I don't want to make it sound like we were such good friends we were about to buy a boat together, but we spent enough time together for me to look back on the friendship as one of the highlights of my career.
I joined Hasselblad in '87 and a year or so later heard the Senator was a Hasselblad shooter and used to buy from one of our best retailers, Penn Camera in D.C. So, I suggested the next time he was due to come in the store I'd fly down and let's take him to lunch. Well, instead he suggested we come to his "house" for lunch...the White House!
He had only been in his new job as White House Chief of Staff for President Reagan a few months and Gorbachev had just been there the week before. I remember him saying, "Skip, I was a senator for a lot of years and have been in this job only a few months...this job has felt longer!"
He sat in a chair with his feet on the edge of the coffee table and just wanted to talk about photography. In the middle of the table was a big basket of Tennessee's favorite candy, GooGoo Clusters next to a couple of photography books. Somewhere in the conversation we talked about the challenge of communicating things in writing and he told me he once sent a letter to another congressman and wrote, "I'd like to make this shorter, but I just don't have the time!" That rolled into a discussion about how hard it is to be concise and the conversation came full circle, because a picture really is worth a thousand words.
A year or two later I talked him into speaking at a PMDA dinner in New York. I was program chairman for that dinner and he flew in, we grabbed a quick drink at his hotel and then headed to one of the function rooms at the UN where this special evening meeting was to be held. He had flown in on his private plane and needed to leave immediately after his presentation.
As I walked him out, he talked about loving the opportunity to talk to so many people from the photo industry and then he thanked me for getting him a private car and made a comment, "I sure hope you didn't get me one of those big obnoxious limos. I hate the things...just love a simple Ford. I like to sit up front and talk to the driver."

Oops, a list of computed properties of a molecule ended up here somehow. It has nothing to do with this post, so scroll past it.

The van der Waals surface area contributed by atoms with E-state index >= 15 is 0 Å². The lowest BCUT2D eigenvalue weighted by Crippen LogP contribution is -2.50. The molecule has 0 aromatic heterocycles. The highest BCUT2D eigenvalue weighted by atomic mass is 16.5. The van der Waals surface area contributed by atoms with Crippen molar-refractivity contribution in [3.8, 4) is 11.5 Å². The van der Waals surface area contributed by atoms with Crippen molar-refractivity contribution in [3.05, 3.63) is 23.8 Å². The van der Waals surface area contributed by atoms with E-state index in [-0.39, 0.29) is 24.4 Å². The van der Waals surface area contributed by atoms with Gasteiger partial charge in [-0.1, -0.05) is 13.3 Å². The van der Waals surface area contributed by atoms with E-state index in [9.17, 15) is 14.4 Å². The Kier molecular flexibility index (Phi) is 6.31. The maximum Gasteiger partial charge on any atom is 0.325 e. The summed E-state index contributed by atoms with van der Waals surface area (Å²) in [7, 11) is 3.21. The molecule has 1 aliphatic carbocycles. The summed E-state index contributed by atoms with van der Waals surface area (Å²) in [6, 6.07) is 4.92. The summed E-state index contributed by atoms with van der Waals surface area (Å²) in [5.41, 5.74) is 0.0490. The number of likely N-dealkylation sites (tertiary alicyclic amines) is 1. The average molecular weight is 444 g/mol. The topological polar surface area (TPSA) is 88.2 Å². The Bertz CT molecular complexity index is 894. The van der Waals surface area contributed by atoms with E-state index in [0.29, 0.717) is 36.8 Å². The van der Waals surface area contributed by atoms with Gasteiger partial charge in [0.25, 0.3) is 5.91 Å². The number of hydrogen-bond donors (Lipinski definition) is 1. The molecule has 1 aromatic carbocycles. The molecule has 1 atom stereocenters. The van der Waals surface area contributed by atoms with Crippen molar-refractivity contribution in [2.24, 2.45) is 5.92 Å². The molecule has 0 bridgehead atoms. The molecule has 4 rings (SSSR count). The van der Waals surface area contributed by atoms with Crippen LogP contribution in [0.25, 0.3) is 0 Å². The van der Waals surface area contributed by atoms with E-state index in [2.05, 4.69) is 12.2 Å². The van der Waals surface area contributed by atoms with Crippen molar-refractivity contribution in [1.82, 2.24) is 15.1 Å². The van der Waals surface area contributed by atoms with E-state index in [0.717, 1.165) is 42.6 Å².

As we walked through the door to the outside, all the blood had drained out of my face...not only did I get him a stretch, but because he was Senator Howard Baker, I got him the biggest one I could find. Not only that, but it was white on white and couldn't be more ostentatious. It was huge and a family of twelve could live in it for a lifetime! He gave me a look that most of us only see from our spouses when we're really in trouble...but for some reason, I held my ground, looked back at him and said, "Admit it, you love it!" He cracked, climbed into the front seat next to the driver and headed to the airport.
A year or two later he was in NYC again and called me. He was open for dinner on just one of the nights and I invited him to Gramercy Tavern. Knowing just about nothing about politics, I decided we needed another photographer with us who could talk politics as well as photography. I made a quick call to my buddy, Denis Reggie, who grew up in the political arena. An hour before dinner I had another panic attack, Denis was a diehard Democrat and Baker the leading Republican!
The truth is, it was an amazing dinner and a month later the Senator called me and asked if I thought Denis would photograph his wedding. One call to Denis and an hour later they were on the phone together going over plans.
I'll leave you with one last story...somewhere over the years he told me a story about once being introduced at a political dinner as the third most famous person to ever come out of Tennessee. "I sat there trying to think of who the other two were...turns out it was Dolly Parton!"
Last week we didn't just lose an amazing contributor to our country, but an artist with incredible passion and an unmatched love for life. He loved photography, published several of his own photography books and you couldn't help but enjoy his company, especially when he was in his photo mode!